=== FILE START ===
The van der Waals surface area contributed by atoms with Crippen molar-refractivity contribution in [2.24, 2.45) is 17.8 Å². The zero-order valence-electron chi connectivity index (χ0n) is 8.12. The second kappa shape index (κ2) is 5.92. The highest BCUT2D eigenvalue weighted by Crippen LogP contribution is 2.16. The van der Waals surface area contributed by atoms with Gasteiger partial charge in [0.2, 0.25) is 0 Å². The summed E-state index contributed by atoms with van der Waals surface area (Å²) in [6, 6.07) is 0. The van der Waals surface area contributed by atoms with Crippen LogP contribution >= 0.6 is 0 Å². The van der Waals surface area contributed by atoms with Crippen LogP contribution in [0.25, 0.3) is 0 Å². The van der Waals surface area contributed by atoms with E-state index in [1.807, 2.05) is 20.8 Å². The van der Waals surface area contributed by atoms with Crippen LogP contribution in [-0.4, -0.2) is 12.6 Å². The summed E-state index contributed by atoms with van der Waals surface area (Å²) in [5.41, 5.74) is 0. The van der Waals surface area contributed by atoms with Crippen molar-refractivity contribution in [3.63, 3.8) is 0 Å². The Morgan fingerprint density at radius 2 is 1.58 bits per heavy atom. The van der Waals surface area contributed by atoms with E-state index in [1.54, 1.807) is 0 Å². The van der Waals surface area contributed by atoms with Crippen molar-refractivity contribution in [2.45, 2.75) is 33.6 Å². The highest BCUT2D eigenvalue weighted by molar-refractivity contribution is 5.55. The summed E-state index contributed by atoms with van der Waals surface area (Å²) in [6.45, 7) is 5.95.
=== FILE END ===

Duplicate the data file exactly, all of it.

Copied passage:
The van der Waals surface area contributed by atoms with Crippen molar-refractivity contribution in [2.24, 2.45) is 17.8 Å². The zero-order valence-electron chi connectivity index (χ0n) is 8.12. The second kappa shape index (κ2) is 5.92. The highest BCUT2D eigenvalue weighted by Crippen LogP contribution is 2.16. The van der Waals surface area contributed by atoms with Gasteiger partial charge in [0.2, 0.25) is 0 Å². The summed E-state index contributed by atoms with van der Waals surface area (Å²) in [6, 6.07) is 0. The van der Waals surface area contributed by atoms with Crippen LogP contribution >= 0.6 is 0 Å². The van der Waals surface area contributed by atoms with Crippen LogP contribution in [0.25, 0.3) is 0 Å². The van der Waals surface area contributed by atoms with E-state index in [1.807, 2.05) is 20.8 Å². The van der Waals surface area contributed by atoms with Crippen LogP contribution in [-0.4, -0.2) is 12.6 Å². The summed E-state index contributed by atoms with van der Waals surface area (Å²) in [5.41, 5.74) is 0. The van der Waals surface area contributed by atoms with Crippen molar-refractivity contribution in [3.63, 3.8) is 0 Å². The Morgan fingerprint density at radius 2 is 1.58 bits per heavy atom. The van der Waals surface area contributed by atoms with E-state index in [1.54, 1.807) is 0 Å². The van der Waals surface area contributed by atoms with Crippen molar-refractivity contribution in [2.45, 2.75) is 33.6 Å². The highest BCUT2D eigenvalue weighted by molar-refractivity contribution is 5.55. The summed E-state index contributed by atoms with van der Waals surface area (Å²) in [6.45, 7) is 5.95.